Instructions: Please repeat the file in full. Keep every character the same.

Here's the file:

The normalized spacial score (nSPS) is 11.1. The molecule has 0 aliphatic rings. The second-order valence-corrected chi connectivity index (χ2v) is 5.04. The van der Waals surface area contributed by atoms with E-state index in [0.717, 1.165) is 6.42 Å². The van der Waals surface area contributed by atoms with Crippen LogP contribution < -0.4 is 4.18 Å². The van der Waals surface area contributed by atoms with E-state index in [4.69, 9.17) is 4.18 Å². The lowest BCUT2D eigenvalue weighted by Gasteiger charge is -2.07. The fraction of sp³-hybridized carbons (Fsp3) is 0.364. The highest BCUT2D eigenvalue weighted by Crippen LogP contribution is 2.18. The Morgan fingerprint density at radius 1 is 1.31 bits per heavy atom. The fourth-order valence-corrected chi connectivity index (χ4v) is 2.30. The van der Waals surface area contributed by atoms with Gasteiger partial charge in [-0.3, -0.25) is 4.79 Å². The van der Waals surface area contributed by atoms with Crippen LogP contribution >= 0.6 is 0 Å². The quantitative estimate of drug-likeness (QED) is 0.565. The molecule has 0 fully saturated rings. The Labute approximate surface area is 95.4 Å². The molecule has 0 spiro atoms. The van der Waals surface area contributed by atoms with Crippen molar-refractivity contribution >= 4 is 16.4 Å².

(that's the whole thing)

The normalized spacial score (nSPS) is 11.1. The molecule has 0 aliphatic rings. The second-order valence-corrected chi connectivity index (χ2v) is 5.04. The van der Waals surface area contributed by atoms with E-state index in [0.717, 1.165) is 6.42 Å². The van der Waals surface area contributed by atoms with Crippen LogP contribution < -0.4 is 4.18 Å². The van der Waals surface area contributed by atoms with E-state index in [4.69, 9.17) is 4.18 Å². The lowest BCUT2D eigenvalue weighted by Gasteiger charge is -2.07. The fraction of sp³-hybridized carbons (Fsp3) is 0.364. The highest BCUT2D eigenvalue weighted by Crippen LogP contribution is 2.18. The Morgan fingerprint density at radius 1 is 1.31 bits per heavy atom. The fourth-order valence-corrected chi connectivity index (χ4v) is 2.30. The van der Waals surface area contributed by atoms with Gasteiger partial charge in [-0.3, -0.25) is 4.79 Å². The van der Waals surface area contributed by atoms with Crippen LogP contribution >= 0.6 is 0 Å². The quantitative estimate of drug-likeness (QED) is 0.565. The molecule has 0 fully saturated rings. The Labute approximate surface area is 95.4 Å². The molecule has 0 spiro atoms. The van der Waals surface area contributed by atoms with Crippen molar-refractivity contribution >= 4 is 16.4 Å².